Georgia law establishes clear rules for where the money goes in a wrongful death case. The Official Code of Georgia says that any money received from a wrongful death case “shall be equally divided, share and share alike, among the surviving spouse and the children.” O.C.G.A. § 51-4-2(d)(1). In other words, the surviving husband or wife and the decedent’s surviving children share equally in the recovery, with each receiving an identical share. If a child of the decedent is a minor, that child’s guardian will be responsible for handling his or her share. However, in no event—even if there were four children—would the surviving spouse receive less than one-third of the recovery. O.C.G.A. § 51-4-2(d).
To use some examples:
- If the decedent died with a surviving husband or wife but no children, that surviving spouse would receive 100% of the money from the wrongful death case.
- If the decedent died with no surviving husband or wife, but one surviving child, that child would receive 100% of the money from the wrongful death case.
- If the decedent died with no surviving husband or wife, but two surviving children, one of which was under 18 years old (and therefore a minor), each surviving child would receive 50% of the money from the wrongful death case. However, the guardian of the minor child would handle the minor child’s 50% of the money.
- If the decedent died with a surviving husband or wife and two surviving children, each person—the surviving spouse and each of the surviving children—would be entitled to one-third of the money from the wrongful death case.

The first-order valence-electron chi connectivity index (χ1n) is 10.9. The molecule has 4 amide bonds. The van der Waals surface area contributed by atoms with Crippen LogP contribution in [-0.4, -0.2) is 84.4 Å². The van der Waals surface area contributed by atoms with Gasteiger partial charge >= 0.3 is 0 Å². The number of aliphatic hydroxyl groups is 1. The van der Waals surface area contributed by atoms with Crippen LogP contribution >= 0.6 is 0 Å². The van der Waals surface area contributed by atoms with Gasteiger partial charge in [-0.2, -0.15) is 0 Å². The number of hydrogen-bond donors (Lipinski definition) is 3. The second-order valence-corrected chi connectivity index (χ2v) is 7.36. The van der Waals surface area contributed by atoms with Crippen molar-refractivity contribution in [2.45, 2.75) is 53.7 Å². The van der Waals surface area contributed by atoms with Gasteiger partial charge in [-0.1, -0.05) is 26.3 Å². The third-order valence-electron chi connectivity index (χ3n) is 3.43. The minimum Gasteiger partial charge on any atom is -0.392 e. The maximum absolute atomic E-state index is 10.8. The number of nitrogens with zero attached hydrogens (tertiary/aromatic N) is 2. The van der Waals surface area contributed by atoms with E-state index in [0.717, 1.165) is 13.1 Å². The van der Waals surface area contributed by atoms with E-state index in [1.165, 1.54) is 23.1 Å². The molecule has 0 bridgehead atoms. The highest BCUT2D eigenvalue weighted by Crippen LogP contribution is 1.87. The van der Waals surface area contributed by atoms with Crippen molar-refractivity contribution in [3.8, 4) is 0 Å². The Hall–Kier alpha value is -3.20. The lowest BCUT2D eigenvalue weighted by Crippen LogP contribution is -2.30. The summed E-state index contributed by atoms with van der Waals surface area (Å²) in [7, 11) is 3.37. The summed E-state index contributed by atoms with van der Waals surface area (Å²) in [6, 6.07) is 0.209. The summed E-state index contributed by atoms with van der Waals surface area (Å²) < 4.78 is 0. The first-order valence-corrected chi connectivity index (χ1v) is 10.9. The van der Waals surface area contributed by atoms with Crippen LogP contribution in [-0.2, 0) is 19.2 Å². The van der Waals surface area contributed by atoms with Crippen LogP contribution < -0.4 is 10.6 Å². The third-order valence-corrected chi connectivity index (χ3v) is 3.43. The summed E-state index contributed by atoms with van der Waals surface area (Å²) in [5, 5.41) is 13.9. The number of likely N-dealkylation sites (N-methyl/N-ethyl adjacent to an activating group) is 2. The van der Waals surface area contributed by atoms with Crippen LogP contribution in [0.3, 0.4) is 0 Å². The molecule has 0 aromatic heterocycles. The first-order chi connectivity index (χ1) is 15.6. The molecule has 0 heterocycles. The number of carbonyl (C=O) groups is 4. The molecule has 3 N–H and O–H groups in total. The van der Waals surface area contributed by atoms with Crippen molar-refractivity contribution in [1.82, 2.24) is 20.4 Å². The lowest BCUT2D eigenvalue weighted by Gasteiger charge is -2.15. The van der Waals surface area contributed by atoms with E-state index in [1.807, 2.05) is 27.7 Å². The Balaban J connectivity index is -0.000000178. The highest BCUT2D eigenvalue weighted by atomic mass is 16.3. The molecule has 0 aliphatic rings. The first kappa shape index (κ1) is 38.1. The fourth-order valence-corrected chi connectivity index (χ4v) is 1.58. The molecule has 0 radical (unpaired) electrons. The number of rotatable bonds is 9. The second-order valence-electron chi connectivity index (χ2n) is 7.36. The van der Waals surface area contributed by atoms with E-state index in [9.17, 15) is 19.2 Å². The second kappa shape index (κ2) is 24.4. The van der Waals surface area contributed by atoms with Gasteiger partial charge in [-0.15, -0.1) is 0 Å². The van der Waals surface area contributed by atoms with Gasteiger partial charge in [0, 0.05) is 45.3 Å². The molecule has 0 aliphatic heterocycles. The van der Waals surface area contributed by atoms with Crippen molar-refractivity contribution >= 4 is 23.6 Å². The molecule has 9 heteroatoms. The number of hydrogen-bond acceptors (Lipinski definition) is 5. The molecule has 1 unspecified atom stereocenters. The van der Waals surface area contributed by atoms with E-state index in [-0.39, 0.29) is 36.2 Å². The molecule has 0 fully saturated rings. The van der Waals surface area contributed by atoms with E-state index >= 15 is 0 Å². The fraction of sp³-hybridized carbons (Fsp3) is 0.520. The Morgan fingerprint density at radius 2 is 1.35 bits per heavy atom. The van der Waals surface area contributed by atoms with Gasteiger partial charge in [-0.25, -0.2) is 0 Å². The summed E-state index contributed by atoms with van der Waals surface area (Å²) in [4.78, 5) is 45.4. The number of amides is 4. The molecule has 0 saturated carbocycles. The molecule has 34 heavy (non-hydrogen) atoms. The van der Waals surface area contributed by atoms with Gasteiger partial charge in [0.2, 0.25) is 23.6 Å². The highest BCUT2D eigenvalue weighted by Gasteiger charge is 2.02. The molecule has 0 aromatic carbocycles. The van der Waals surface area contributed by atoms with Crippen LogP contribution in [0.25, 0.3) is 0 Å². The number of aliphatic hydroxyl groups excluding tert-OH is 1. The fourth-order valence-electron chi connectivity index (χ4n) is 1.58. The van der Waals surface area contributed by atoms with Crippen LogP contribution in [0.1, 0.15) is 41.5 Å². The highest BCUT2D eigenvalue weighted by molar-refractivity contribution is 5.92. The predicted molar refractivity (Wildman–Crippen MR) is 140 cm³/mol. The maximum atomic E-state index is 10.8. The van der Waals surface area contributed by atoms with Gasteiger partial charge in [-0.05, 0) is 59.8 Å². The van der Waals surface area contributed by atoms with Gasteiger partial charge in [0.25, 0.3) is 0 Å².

- If the decedent died with a surviving husband or wife and four surviving children, the surviving spouse would be entitled to one-third of the money from the wrongful death case, and each child would be entitled to one-sixth of the money (which is one-fourth of the remaining two-thirds).
There are some exceptions to Georgia’s rules about how money from the wrongful death claim gets divided. If a decedent dies with no surviving husband, wife, or children, but two surviving parents, the parents usually share equally in any money recovered. However, if the parents are “divorced, separated, or living apart,” than a motion can be filed asking the judge to determine which parent will receive what share. O.C.G.A. § 17-9-1(c)(6). However, it is almost always smart to avoid filing such a motion, and instead divide the money 50/50 or handle the issue by agreement. The reason is that the defense can try to exploit the differences between the parents and use any accusations that are made against them both later in the case. Therefore, it is almost always in the interest of both parents to avoid this fight over who gets what.
Keep in mind that money from the estate claims can get divided differently than money from the wrongful death claims. That is because who receives money from the estate usually depends on the will, if the decedent had one, or on Georgia’s laws of intestacy (which are applied by probate courts) if the decedent died without a will. The difference between how wrongful death money is distributed, and how estate money is distributed, can create thorny issues about how to allocate settlement money between the two types of claims. The lawyers at Butler Kahn are familiar with these issues and have written professional articles about them.